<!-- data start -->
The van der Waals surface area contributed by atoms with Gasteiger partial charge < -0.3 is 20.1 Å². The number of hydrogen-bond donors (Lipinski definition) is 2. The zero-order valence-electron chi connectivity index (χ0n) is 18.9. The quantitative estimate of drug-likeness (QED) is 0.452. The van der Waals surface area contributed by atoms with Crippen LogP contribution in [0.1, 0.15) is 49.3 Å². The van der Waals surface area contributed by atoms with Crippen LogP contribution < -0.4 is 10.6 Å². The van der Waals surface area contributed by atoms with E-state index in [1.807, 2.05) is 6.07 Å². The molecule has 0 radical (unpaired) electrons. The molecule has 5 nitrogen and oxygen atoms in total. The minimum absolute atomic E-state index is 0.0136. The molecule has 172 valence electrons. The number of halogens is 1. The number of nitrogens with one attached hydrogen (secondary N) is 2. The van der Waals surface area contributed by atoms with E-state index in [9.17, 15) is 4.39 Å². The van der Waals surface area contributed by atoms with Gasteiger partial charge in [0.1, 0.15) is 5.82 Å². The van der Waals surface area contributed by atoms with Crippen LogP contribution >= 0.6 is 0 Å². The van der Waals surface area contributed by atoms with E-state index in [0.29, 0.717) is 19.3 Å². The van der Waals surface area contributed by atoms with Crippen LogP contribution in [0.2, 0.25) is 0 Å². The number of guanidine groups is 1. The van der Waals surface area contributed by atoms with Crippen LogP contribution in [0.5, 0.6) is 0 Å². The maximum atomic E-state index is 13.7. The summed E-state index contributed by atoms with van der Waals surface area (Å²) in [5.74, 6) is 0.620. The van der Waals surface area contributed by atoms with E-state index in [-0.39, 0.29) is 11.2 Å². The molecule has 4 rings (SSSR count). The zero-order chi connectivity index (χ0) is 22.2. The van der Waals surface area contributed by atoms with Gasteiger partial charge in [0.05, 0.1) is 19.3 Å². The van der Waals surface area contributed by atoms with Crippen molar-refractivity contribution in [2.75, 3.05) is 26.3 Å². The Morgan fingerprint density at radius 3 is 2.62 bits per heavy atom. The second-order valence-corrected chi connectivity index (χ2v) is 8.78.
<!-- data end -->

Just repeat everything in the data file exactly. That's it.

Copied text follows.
The van der Waals surface area contributed by atoms with Gasteiger partial charge < -0.3 is 20.1 Å². The number of hydrogen-bond donors (Lipinski definition) is 2. The zero-order valence-electron chi connectivity index (χ0n) is 18.9. The quantitative estimate of drug-likeness (QED) is 0.452. The van der Waals surface area contributed by atoms with Crippen LogP contribution in [0.1, 0.15) is 49.3 Å². The van der Waals surface area contributed by atoms with Crippen LogP contribution < -0.4 is 10.6 Å². The van der Waals surface area contributed by atoms with E-state index in [1.807, 2.05) is 6.07 Å². The molecule has 0 radical (unpaired) electrons. The molecule has 5 nitrogen and oxygen atoms in total. The minimum absolute atomic E-state index is 0.0136. The molecule has 172 valence electrons. The number of halogens is 1. The number of nitrogens with one attached hydrogen (secondary N) is 2. The van der Waals surface area contributed by atoms with E-state index in [9.17, 15) is 4.39 Å². The van der Waals surface area contributed by atoms with Gasteiger partial charge in [0.1, 0.15) is 5.82 Å². The van der Waals surface area contributed by atoms with Crippen LogP contribution >= 0.6 is 0 Å². The van der Waals surface area contributed by atoms with E-state index in [0.29, 0.717) is 19.3 Å². The van der Waals surface area contributed by atoms with Crippen LogP contribution in [0.2, 0.25) is 0 Å². The number of guanidine groups is 1. The van der Waals surface area contributed by atoms with Crippen LogP contribution in [0.5, 0.6) is 0 Å². The maximum atomic E-state index is 13.7. The summed E-state index contributed by atoms with van der Waals surface area (Å²) in [5.74, 6) is 0.620. The van der Waals surface area contributed by atoms with E-state index in [-0.39, 0.29) is 11.2 Å². The molecule has 4 rings (SSSR count). The zero-order chi connectivity index (χ0) is 22.2. The van der Waals surface area contributed by atoms with Gasteiger partial charge in [0.05, 0.1) is 19.3 Å². The van der Waals surface area contributed by atoms with Crippen molar-refractivity contribution in [2.75, 3.05) is 26.3 Å². The Morgan fingerprint density at radius 3 is 2.62 bits per heavy atom. The second-order valence-corrected chi connectivity index (χ2v) is 8.78.